Saudi laws against extremist violence are “unacceptably” wide and vague, and are aimed at anyone seen as harming “the unity or stability of the kingdom”. The methods of torture used include electrocution, flogging, whipping, and sexual assault.
Riyadh (AsiaNews) – Saudi Arabia is using its counter-terrorism legislation to silence activists, including women, in violation of international law guaranteeing freedom of speech and expression, United Nations human rights experts reported yesterday.
In fact, the kingdom’s public prosecutor has begun preparing the trials of detainees, identified by watchdog groups as women’s rights activists.
A panel event entitled “Saudi Arabia - Time for Accountability” was held on Monday on the side-lines of the United Nations Human Rights Council centred on repeated Saudi human rights violations.
The Saudi counter-terrorism legislation and other regulations are “unacceptably wide and unacceptably vague”, said Fionnuala Ni Aolain, UN special rapporteur on protecting human rights whilst countering terrorism.
“It includes people who are engaged in promoting or inciting sit-ins, protests, meetings or group statements. Anyone who harms the unity or stability of the kingdom by any means,” she said.
“These laws are used to directly attack and limit the rights of prominent human rights defenders, religious figures, writers, journalists, academics, civil activists and all of these groups have been targeted by this law,” she added.
Michel Forst, UN special rapporteur on the situation of human rights defenders, said he has been in touch with the Saudi government for the past year since its “crackdown”.
“Worrisome for me is the targeting of women human rights defenders,” he explained, not just women involved in the right to drive movement, “but also all kinds of women”, with “All arrests involved incommunicado detention at undisclosed locations.”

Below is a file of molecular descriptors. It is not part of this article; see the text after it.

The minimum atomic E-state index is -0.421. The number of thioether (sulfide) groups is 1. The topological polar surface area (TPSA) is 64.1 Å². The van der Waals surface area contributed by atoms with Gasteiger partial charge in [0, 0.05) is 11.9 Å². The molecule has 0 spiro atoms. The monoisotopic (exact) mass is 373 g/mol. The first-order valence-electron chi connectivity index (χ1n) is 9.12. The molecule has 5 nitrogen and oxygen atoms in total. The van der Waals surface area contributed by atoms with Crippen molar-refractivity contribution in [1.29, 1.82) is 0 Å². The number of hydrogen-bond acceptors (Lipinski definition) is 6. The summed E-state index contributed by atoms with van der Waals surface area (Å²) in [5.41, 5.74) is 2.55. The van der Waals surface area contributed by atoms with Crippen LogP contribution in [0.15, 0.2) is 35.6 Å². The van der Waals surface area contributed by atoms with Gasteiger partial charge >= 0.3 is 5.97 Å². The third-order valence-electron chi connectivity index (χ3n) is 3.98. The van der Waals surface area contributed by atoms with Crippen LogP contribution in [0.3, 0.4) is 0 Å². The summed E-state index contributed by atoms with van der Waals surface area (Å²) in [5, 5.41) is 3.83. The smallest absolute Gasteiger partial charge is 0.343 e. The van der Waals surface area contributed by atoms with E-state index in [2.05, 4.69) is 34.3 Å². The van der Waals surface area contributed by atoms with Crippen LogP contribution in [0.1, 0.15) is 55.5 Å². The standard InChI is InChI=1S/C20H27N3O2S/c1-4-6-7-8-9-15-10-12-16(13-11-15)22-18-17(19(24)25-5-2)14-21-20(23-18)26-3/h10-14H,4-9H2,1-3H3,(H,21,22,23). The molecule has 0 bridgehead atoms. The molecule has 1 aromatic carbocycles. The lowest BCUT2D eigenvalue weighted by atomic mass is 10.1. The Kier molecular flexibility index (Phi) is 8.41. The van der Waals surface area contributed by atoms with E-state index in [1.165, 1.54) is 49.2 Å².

The UN complaint is just the latest in a long series of attacks on the so-called reforms promoted by 33-year-old Crown Prince Mohammed bin Salman, as part of his Vision 2030 programme.
The arrests of senior officials and business people last year, the crackdown on activists and critical voices, the war in Yemen with its civilian victims, children included, and the assassination of dissident journalist Jamal Khashoggi cast a dark shadow on Saudi Arabia.
NGOs and international organisations have zeroed in on the country’s anti-terrorist laws, which do not only concern security, but cover a much wider range of things, including individual rights.
The activists in prison include lawyer Walid abu al-Kahir, poet and scholar Ashraf Fayadh and several women, like Loujain al-Hathloul and Israa al-Ghomgham.
Some are leaders in campaigns for women's rights to drive and to end male guardianship, a practice that effectively places women under the control of their guardian (father, brother, husband).
The methods of torture used include electrocution, flogging, sometimes whipping, and sexual assault.
“It is important to remember that while so many women for example now can drive, women who campaigned for driving are still in prison,” said Omaima al-Najjar, a Saudi blogger living in exile.
What is more, whilst “women can finally vote” or “go to the cinemas, a lot of the activists who called for those reforms are still in prison”.